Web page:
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Scrooge The Musical

Nicola Mostyn feels anything but Bah Humbug

Published on December 13th 2007.

Scrooge The Musical

The Muppets have done it; Bill Murray had a go; now it is Shane Richie’s turn to appear in an adaptation of Dickens’ enduring tale of misanthropy and redemption, A Christmas Carol.

With his cheeky-chappie enthusiasm and rubber-ball endurance it is difficult not to like Richie, and I’ve tried quite hard.

With Richie in the role of Ebenezer Scrooge you would be forgiven for expecting the ghost of Christmas past to be a woman proffering her whites for a Daz Doorstep Challenge: truly the actor has come a long way since his days as the poor man’s Danny Baker.

And good on him. With his cheeky-chappie enthusiasm and rubber-ball endurance it is difficult not to like Richie, and I’ve tried quite hard. Still, it is a relief to see the former Butlins Redcoat suppress some of that cockney twinkle to play the miserable, miserly Scrooge.

In fact, he is barely recognisable. With his receding hairline, dour Victorian dress and curmudgeonly manner he is a cross between Victor Meldrew, Fagin and someone from The Fast Show. But it’s a combination which works, allowing Richie to imbue this well-known character with a touch of peevish immaturity which appeals greatly to the kids in the (pleasingly mixed) audience.

And happily, the cast are a match for the wide appeal of their leading man. Kicking off with a Victorian street scene and a medley of Christmas songs, the show continues with the sort of energetic and accomplished ensemble song and dance pieces which give musicals a good name.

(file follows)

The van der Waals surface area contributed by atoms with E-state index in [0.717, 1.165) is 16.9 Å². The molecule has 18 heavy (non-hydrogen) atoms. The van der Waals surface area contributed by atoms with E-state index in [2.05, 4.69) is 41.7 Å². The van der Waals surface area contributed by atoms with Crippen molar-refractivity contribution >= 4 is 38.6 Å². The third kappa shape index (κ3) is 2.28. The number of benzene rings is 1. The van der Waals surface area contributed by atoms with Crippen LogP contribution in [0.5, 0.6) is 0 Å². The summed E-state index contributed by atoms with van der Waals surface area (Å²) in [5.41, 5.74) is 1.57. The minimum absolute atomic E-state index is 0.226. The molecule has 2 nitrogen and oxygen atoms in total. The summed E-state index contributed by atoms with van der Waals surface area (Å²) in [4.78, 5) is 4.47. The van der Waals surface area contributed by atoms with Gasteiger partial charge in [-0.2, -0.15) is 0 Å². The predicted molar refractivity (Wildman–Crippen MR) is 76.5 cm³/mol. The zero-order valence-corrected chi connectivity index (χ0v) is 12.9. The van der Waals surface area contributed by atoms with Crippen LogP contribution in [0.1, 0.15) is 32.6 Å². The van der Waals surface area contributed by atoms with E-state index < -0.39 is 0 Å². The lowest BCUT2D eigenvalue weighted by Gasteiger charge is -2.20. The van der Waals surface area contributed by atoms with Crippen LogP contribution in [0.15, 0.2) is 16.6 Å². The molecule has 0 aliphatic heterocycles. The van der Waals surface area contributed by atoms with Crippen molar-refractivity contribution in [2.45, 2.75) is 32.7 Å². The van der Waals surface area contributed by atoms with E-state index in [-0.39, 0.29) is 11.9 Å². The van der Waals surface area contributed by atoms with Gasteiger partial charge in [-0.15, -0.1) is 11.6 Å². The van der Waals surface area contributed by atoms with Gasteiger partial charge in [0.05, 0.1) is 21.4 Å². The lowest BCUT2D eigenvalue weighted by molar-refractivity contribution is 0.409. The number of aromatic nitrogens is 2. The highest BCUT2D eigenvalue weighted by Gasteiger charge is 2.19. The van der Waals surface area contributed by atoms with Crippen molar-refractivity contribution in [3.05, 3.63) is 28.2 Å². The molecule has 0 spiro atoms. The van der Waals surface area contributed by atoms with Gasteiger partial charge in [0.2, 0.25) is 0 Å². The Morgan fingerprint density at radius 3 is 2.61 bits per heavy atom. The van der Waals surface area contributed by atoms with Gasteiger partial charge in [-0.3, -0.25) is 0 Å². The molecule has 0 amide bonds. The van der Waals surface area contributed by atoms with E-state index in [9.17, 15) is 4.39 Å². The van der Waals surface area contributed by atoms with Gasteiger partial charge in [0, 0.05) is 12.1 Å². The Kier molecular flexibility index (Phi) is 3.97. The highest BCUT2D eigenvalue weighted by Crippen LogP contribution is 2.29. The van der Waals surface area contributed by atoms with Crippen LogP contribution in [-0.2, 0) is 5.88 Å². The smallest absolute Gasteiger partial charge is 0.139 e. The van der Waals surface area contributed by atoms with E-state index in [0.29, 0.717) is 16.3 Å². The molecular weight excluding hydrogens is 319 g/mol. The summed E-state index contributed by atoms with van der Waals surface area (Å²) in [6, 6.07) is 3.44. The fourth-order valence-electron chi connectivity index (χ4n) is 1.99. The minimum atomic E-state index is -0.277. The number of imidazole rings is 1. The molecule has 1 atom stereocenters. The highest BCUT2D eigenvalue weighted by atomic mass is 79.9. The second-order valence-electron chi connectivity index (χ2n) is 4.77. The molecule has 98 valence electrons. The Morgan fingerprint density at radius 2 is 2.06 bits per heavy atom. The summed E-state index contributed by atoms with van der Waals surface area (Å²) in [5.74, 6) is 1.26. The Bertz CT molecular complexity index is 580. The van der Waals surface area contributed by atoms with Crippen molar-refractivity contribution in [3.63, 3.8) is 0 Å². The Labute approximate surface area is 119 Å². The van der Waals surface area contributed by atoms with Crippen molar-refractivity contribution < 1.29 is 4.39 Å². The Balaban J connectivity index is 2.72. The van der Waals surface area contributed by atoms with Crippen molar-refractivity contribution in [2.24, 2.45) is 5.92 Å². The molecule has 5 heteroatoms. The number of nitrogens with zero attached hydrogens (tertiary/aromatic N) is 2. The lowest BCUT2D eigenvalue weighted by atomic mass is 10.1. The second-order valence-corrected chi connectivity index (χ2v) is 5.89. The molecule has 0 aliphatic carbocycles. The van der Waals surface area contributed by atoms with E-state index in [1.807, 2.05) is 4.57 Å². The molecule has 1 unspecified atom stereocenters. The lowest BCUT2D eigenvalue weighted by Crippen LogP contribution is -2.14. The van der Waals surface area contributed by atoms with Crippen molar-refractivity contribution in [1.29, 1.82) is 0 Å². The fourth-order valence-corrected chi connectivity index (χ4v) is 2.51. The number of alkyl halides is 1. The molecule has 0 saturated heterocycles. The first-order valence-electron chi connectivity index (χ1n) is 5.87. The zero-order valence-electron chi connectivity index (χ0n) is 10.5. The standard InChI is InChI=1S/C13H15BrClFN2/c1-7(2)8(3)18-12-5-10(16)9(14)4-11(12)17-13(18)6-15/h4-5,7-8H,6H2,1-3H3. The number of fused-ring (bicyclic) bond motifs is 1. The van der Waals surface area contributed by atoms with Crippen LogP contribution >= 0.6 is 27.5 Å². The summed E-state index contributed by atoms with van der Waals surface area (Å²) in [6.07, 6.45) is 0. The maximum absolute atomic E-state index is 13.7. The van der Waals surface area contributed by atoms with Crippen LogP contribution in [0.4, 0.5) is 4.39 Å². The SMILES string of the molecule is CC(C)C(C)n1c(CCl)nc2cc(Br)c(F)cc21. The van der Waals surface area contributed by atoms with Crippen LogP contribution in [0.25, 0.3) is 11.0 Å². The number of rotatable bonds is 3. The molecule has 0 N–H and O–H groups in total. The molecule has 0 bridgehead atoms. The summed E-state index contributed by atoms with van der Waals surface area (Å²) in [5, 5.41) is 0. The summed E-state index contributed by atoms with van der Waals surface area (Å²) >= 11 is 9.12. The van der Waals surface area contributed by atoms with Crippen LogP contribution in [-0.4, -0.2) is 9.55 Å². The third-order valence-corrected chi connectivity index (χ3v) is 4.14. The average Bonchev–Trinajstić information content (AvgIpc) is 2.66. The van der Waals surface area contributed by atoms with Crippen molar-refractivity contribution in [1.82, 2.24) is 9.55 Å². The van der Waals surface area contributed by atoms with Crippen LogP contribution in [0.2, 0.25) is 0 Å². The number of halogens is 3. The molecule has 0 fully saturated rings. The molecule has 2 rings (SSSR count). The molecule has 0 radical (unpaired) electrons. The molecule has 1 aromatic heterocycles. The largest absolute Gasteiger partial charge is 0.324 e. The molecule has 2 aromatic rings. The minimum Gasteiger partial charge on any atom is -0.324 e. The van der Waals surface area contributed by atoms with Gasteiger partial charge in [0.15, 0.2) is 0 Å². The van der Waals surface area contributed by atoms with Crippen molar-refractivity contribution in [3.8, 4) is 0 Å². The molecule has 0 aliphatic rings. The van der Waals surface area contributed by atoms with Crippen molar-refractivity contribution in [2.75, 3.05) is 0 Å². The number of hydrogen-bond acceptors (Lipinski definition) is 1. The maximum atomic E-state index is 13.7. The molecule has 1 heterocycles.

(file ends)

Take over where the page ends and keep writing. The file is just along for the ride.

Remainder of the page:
The choreography is polished, the outfits and sets are wonderfully evocative and the voices faultless. And, if, vocally, Shane Richie is not exactly top of your Christmas list, he can at least carry a tune and his vivacity and charisma make up for the rest.

Cast-wise, other members worthy of note are Tiny Tim (Calum Craine) who has the ‘aahhhh!’ factor and milks it for all it’s worth and James Earl Adair, who is ghoulishly appealing as Scrooge’s damned business partner Jacob Marley.

In fact, the supernatural aspects of this production are spectacularly handled - clever tricks with the set and dramatic, atmospheric music from the orchestra making the ghostly appearances of the past, present and future genuinely chilling.

With all that plus at least two horrendously catchy songs which you will be foot-tappingly familiar with (Thank You Very Much and I Love Life) all that’s left is for Scrooge to discover his inner Shane Richie, throw off all that Bah Humbuggery and buy a bloody big turkey to conclude a great festive offering which should have you clicking your heels all the way to Christmas.

Scrooge The Musical, Palace Theatre, Oxford Road, M1 6FT 0870 401 9000. www.ticketmaster.co.uk, until Sat Jan 12, from £7.25

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